ZEND PHP certified Engineer, Sr. web developer at
Mindfire Solutions. Expert in WordPress and Drupal.
Mail: firstname.lastname@example.org/ email@example.com
What is Google Analytics
service offered by Google
most widely used website statistics service
statistics and reports about visitors on a
website at-a-glance dashboard view as well as detailed
What it does
Daily, monthly, yearly tracking of site visits
Create Graph over time
Which pages visitor went to, how long they stay
Bounce rate is the percentage of visits that go only one page before
exiting a site.
How they came there
Search engines and Search terms used
Location, operating system, monitor resolution
Over 80 reports available
How to setup GA
Sign up to Google Analytics and provide site link
- They return code to you
- Paste the code just before the </body>(end body) tag
- Put it on EVERY page you want to be track by Google
- Put it in your template pages, so it will be
automatically on every page
- Go to the Analytics dashboard page to see daily
Sample Analytic Code
var _gaq = _gaq || ;
ga.src = ('https:' == document.location.protocol ? 'https://ssl' : 'http://www') +
var s = document.getElementsByTagName('script');
Type of COOKIES
First-party cookies are created by the Web site you are visiting
and are necessary to keep track of your personal preferences
and the current session as explained above.
Third-party cookies are created by a Web site other than the
one you are currently visiting; for example, by a third-party
advertiser on that site. The purpose of such cookies is usually to
track your surfing habits, which is why third-party cookies are
considered an invasion of privacy and riskier than first-party
Type of COOKIES (contd...)
persistent and temporary cookies:
Persistent cookies: these cookies come with an expiration date set somewhere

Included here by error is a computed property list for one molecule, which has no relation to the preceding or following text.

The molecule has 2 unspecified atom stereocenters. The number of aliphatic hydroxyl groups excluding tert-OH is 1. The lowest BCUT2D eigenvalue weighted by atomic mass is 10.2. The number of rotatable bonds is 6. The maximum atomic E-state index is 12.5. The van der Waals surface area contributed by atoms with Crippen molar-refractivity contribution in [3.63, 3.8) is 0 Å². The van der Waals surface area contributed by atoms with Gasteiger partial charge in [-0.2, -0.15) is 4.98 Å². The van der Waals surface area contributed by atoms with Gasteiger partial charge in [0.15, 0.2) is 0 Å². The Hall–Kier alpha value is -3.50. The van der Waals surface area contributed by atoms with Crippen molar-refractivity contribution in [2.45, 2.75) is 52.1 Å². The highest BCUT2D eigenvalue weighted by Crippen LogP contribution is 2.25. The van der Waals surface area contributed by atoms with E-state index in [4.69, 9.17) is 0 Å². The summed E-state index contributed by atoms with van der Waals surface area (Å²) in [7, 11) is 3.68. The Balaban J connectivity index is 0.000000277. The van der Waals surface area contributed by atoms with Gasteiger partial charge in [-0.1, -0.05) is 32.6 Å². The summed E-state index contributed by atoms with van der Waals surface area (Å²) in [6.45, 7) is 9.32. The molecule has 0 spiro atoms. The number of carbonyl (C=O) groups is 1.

in the future. They remain on a computer's hard drive until they expire or are
deleted by the user.
Temporary cookies : these cookies are much shorter-lived than their persistent
brothers; they expire as soon as the user closes the browser.
Domain Hash: This unique number represents the domain which set up the cookies.
All Google Analytics cookies set by a particular domain have same domain hash. This
number is independent of browser and device.
Random Unique ID: This is the randomly generated number.
Next three numbers are unix timestamps which are represent the time of initial visit,
beginning of previous session and beginning of current session respectively.
The last number is the session counter. It is incremented by one each time a visitor
starts a new session.
__utmb & __utmc
__utmb & __utmc - work together as Session Identifiers.
__utmb - a persistent cookie which expires after 30
minutes. Contains domain hash and additional values.
__utmc - a temporary cookie deleted when the user
closes the browser. Contains only the domain hash.
Why does Google use both?
If a web page is open for 30 minutes without
activity, the _utmb cookie expires but the _utmc
cookie remains. The next time the user lands on
the page, a new _utmb cookie is created,
denoting a new session but a returning visitor.
With each new page a visitor lands on, the _utmb
cookie gets refreshed, so sessions can last as long
as the user keeps moving throughout the site
without hitting the 30-minute 'inactivity'
__utmz - this is the Campaign Cookie. Stores campaign tracking values passed
by tagged campaign URLs, including utm source, medium and campaign.
Pageview vs Visits
A pageview is can be defined as a view of a page on any site that is being tracked by the
GA tracking code. If a visitor reload after reaching the page, this will be counted as an
another pageview. If a visitor navigates to a different page and again returns to the first
page pageview count will be increase as well.
Visits represent the number of identical sessions initiated by all the visitors to a particular
site. If a user is inactive on your site for more than 30 minutes, then this visitor's next
activity to the site will be count as a new session means new new visits.